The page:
Source: The Daily Review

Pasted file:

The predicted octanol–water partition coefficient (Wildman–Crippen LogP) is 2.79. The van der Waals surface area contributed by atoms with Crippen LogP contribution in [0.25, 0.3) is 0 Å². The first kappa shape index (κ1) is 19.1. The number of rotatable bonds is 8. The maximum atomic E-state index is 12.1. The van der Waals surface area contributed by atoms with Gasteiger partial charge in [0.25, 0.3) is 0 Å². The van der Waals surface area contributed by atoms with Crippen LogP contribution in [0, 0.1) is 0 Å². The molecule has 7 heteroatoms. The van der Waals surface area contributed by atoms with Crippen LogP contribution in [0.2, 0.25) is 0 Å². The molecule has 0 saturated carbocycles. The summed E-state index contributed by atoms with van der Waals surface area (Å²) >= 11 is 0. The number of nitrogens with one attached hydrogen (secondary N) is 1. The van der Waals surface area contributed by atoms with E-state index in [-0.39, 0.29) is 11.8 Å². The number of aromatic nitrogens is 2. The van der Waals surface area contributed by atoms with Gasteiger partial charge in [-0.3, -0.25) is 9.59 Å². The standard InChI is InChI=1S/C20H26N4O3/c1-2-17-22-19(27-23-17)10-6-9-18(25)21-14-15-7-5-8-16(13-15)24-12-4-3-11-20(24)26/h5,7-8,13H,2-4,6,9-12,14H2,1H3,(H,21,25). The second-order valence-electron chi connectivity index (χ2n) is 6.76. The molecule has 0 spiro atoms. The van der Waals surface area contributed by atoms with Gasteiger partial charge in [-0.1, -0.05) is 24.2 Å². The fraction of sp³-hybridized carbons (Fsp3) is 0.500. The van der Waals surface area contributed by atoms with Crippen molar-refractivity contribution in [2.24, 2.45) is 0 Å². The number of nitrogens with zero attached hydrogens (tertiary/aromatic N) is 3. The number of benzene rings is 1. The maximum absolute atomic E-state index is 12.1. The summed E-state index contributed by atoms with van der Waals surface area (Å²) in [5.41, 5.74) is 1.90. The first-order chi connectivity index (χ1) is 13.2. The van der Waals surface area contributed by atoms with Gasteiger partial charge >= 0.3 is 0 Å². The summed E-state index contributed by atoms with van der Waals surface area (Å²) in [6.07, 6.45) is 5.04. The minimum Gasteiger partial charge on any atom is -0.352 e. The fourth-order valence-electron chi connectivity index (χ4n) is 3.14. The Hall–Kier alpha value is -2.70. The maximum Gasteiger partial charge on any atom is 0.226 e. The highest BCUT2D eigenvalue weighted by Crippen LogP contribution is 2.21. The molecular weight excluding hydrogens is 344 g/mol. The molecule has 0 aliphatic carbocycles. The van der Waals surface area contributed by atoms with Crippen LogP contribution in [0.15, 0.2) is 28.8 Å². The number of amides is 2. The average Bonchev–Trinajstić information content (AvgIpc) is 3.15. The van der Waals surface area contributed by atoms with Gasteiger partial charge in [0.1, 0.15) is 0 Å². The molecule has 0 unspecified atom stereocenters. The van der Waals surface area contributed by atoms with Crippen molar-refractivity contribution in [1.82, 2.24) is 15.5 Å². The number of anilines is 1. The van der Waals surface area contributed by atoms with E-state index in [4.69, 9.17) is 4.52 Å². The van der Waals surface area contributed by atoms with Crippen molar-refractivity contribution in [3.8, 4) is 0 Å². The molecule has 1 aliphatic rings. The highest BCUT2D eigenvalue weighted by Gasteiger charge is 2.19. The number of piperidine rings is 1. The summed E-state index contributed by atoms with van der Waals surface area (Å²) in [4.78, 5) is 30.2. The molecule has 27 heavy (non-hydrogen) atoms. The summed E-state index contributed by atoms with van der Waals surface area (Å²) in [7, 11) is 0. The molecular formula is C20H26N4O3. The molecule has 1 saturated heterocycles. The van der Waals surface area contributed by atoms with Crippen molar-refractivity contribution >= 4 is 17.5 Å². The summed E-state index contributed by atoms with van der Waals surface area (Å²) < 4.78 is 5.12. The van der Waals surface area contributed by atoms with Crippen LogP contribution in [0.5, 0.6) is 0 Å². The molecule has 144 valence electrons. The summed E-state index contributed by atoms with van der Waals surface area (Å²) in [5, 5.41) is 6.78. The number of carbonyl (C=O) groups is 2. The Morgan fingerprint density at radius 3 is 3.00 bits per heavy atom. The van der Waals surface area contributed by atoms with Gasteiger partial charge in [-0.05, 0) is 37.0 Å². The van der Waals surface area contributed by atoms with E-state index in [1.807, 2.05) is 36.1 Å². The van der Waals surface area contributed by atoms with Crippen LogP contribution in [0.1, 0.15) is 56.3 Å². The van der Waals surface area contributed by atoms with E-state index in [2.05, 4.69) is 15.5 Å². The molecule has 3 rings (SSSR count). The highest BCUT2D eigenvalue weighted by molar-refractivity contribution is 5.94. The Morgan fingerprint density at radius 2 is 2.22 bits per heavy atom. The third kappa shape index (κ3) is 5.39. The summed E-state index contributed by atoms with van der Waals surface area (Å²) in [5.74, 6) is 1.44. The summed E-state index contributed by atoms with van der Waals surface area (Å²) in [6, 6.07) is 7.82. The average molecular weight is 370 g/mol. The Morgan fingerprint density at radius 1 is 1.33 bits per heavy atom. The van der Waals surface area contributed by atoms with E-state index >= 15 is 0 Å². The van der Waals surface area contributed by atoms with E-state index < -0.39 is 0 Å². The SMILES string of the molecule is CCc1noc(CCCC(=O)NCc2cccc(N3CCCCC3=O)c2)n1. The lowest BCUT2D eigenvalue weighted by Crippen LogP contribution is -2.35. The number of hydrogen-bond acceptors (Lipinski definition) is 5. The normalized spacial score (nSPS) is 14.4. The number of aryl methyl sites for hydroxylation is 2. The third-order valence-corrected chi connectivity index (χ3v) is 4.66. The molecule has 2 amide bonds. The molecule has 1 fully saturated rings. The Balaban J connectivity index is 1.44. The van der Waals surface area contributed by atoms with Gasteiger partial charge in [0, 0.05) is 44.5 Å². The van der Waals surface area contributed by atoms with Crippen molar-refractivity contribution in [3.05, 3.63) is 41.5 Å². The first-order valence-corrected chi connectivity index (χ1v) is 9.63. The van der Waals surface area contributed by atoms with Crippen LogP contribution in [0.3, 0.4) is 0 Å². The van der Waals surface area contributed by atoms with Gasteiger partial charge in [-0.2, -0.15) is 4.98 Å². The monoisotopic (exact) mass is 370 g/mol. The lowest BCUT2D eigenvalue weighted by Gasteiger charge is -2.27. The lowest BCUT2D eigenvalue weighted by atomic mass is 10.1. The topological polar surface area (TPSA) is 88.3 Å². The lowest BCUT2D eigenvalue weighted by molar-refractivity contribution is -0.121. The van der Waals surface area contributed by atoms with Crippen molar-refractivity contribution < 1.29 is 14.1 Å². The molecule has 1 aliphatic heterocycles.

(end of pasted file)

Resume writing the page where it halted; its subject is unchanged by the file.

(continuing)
On October 26, 2003 The Daily Review told the story of how Sikhs and Christians in Hayward have transformed dialogue into an opportunity to live, literally, side by side. Ranjit Singh Sabharwal, a founder of the Sikh Temple of Hayward, said that "the property on which the Sikh Temple stands could very easily have been bulldozed and sold to the highest bidder, if not for an agreement with Trinity Episcopal Church. In 1991 the church, which owned the land, decided to sell it. Developers wanted to buy it, but it caught the eye of Sabharwal, who had served as general secretary at Fremont's Sikh temple for six years. Sabharwal said, 'I went to the reverend and said, 'Father, I know you will get hundreds of thousands of dollars more from them, but they will bulldoze the property. We are the right kind of people, why don't you let us buy it? Give us a year.' So they did. During that year, the church allowed the Sikhs to hold their services on the property, as long as the services were at different times than those of the church. Meanwhile, Sabharwal was approved for a loan that paid for part of the property. He started a foundation to pay for the rest. In October 1993 the four acres of land at 1805 Hill Ave., including two assembly halls, 16 rooms and eight restrooms, became the property of the Sikhs. Sabharwal said, in an odd twist, the situation was reversed when the church attempted to purchase land in the Hayward hills. 'The city would not allow them to buy land in the place they wanted, so I said, 'You allowed us to hold services here before we owned the land -- you stay here as long as you want,' Sabharwal said. 'They stayed for four years. Two religions holding services in the same place -- can you imagine that? I've never seen such cooperation between two religions.'"